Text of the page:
Ben-Gvir visits Temple Mount

January 3, 2023 by TPS
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Israel’s far-right national security minister Itamar Ben-Gvir has visited the compound that houses the Al-Aqsa mosque in Jerusalem, a move condemned by Palestinians as provocative and, despite warnings, it could lead to violence.

MK Itamar Ben-Gvir, leader of Israel’s Otzma Yehudit party, speaking to reporters in Jerusalem on Oct. 30, 2022. Photo by Shalev Shalom/TPS.

Israel’s Minister of National Security, Itamar Ben-Gvir, visited Jerusalem’s Temple Mount on Tuesday morning despite Palestinian threats of violence.

Following the brief walk around the holy site with a security escort, Ben-Gvir said, “Our government will not surrender to threats from Hamas.”

He added, “The Temple Mount is the most important place for the people of Israel. We maintain the freedom of movement for Muslims and Christians, but Jews also go up to the site, and those who make threats must be dealt with with an iron fist.”

Ben-Gvir’s office said in a statement that the visit was preceded by a security assessment with the heads of the National Security Agency (Shin Bet) and Israeli police who “determined there was no obstacle” for the minister’s visit.

The Likud party denied reports that Prime Minister Benjamin Netanyahu had discouraged Ben-Gvir from visiting. A number unconfirmed Hebrew media reports suggested that the Prime Minister wanted the visit delayed till after Netanyahu’s own visit to the United Arab Emirates. The Prime Minister’s Office confirmed on Monday that Netanyahu will make his first foreign visit as Prime Minister to the UAE. No date has been announced, but the trip is widely expected to be next week.

Ben-Gvir’s visit coincided with the anniversary on the Hebrew calendar of the beginning of the Babylonian siege of Jerusalem. The siege preceded the destruction of the First Jewish Temple and Jews mark the date by fasting.

The Palestinian Authority Foreign Ministry denounced Ben-Gvir’s visit, calling it an “unprecedented provocation.”

“Netanyahu bears responsibility for this attack on al-Aqsa,” the statement said.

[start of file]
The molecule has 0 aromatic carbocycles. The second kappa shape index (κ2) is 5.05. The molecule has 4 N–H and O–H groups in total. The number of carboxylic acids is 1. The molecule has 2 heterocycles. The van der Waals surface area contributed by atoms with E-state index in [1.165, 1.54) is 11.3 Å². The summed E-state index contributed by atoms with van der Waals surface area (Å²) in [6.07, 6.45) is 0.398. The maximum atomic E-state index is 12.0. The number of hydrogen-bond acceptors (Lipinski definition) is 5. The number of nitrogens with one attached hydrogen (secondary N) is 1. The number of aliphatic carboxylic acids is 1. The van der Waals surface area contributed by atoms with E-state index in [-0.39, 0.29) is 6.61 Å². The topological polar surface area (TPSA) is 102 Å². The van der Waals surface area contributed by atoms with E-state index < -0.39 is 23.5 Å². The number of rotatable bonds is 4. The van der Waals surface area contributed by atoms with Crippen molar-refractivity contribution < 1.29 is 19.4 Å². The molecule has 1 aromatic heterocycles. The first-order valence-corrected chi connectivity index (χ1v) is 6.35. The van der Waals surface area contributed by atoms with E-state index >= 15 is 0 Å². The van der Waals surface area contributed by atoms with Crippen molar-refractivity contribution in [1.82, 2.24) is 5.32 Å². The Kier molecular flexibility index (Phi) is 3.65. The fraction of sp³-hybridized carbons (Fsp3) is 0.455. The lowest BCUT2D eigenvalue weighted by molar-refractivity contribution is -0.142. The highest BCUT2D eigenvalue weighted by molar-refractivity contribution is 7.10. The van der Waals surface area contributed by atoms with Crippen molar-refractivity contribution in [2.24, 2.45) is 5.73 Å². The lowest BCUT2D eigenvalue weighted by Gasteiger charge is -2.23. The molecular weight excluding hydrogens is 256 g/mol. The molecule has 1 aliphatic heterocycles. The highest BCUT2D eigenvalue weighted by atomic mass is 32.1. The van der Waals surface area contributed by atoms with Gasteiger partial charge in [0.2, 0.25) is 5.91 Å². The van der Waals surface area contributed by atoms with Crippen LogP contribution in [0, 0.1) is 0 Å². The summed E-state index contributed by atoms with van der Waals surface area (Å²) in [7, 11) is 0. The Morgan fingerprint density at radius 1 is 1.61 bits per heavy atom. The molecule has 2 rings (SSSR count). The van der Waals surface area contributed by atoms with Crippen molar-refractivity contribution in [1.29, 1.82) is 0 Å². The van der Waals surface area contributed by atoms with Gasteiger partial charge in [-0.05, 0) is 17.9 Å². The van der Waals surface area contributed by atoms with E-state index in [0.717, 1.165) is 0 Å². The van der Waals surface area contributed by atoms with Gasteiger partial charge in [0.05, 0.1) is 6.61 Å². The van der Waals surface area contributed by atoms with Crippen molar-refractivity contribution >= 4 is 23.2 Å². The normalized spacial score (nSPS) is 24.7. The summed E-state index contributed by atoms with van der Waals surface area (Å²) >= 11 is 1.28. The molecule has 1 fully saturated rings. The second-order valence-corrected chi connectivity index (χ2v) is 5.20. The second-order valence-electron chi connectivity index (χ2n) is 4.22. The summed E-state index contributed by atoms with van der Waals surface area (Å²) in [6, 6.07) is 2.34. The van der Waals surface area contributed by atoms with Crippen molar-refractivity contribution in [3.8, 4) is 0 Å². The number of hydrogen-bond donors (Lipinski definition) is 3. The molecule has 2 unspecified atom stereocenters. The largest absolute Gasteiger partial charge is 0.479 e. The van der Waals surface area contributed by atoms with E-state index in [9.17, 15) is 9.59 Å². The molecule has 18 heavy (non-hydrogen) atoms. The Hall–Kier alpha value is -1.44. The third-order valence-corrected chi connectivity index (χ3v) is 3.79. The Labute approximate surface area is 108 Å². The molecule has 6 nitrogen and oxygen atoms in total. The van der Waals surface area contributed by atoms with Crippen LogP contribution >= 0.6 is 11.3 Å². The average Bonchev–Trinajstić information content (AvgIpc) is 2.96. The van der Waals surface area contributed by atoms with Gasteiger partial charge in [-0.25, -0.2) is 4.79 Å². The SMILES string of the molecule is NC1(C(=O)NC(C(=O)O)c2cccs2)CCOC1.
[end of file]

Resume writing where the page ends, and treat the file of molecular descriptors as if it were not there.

Hamas spokesman Hazem Kassem also condemned the visit, saying, “The crime of the Zionist Minister Ben-Gvir in invading the Al-Aqsa Mosque is a continuation of the aggression of the Zionist occupation against the holy places.”

The Temple Mount, where the First and Second Temples were built, is the holiest site in Judaism. The delicate status quo governing it goes back to 1967, when Israel liberated the Old City of Jerusalem from Jordan during the Six-Day War.

Fearing a religious war, then-defence minister Moshe Dayan agreed to let the Islamic Waqf, a Muslim trusteeship, continue managing the holy site’s day-to-day affairs, while Israel would maintain overall sovereignty and be responsible for security. According to the status quo, Jews and non-Muslims would be allowed to visit the Temple Mount, but not pray there.

In September, the number of Jews visiting the Temple Mount crossed the 50,000 threshold for the first time in modern history, according to Beyadenu, an organization working to advance Jewish ties to the holy site.

While Judaism is the holiest place in the world for Jews, rabbis are increasingly divided over Jews ascending to the Temple Mount. For centuries, the widespread rabbinic consensus was that the laws of ritual purity still apply to the site. But in recent years, a growing number of rabbis have argued that ritual purity laws don’t apply to all sections of the Temple Mount and encourage visits to permitted areas to maintain Jewish connections to the Mount.


One Response to “Ben-Gvir visits Temple Mount”

    There are two distinct matters in question here, one halachic and one political. Halachically, there are issues with Jews visiting the Temple Mount. Politically, it is beyond outrageous that a Jew should be accused by a Hamas leader of “invading” the site of both of our Temples over which Israel holds sovereignty..

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